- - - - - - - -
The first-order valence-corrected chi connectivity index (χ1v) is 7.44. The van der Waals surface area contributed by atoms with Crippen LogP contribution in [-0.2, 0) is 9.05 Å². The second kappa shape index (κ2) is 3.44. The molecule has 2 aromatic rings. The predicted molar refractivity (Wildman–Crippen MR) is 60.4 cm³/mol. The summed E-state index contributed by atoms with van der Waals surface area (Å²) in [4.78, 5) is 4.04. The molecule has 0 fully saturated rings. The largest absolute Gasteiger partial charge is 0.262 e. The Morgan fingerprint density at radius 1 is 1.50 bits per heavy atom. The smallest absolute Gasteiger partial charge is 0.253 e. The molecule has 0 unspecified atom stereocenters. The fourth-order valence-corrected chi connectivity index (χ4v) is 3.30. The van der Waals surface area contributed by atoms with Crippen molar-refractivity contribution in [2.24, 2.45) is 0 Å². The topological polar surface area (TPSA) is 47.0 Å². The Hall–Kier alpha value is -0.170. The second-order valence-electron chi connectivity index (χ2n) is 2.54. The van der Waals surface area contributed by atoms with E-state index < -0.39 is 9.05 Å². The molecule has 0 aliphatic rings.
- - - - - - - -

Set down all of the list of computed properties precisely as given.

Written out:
The first-order valence-corrected chi connectivity index (χ1v) is 7.44. The van der Waals surface area contributed by atoms with Crippen LogP contribution in [-0.2, 0) is 9.05 Å². The second kappa shape index (κ2) is 3.44. The molecule has 2 aromatic rings. The predicted molar refractivity (Wildman–Crippen MR) is 60.4 cm³/mol. The summed E-state index contributed by atoms with van der Waals surface area (Å²) in [4.78, 5) is 4.04. The molecule has 0 fully saturated rings. The largest absolute Gasteiger partial charge is 0.262 e. The Morgan fingerprint density at radius 1 is 1.50 bits per heavy atom. The smallest absolute Gasteiger partial charge is 0.253 e. The molecule has 0 unspecified atom stereocenters. The fourth-order valence-corrected chi connectivity index (χ4v) is 3.30. The van der Waals surface area contributed by atoms with Crippen molar-refractivity contribution in [2.24, 2.45) is 0 Å². The topological polar surface area (TPSA) is 47.0 Å². The Hall–Kier alpha value is -0.170. The second-order valence-electron chi connectivity index (χ2n) is 2.54. The van der Waals surface area contributed by atoms with E-state index < -0.39 is 9.05 Å². The molecule has 0 aliphatic rings.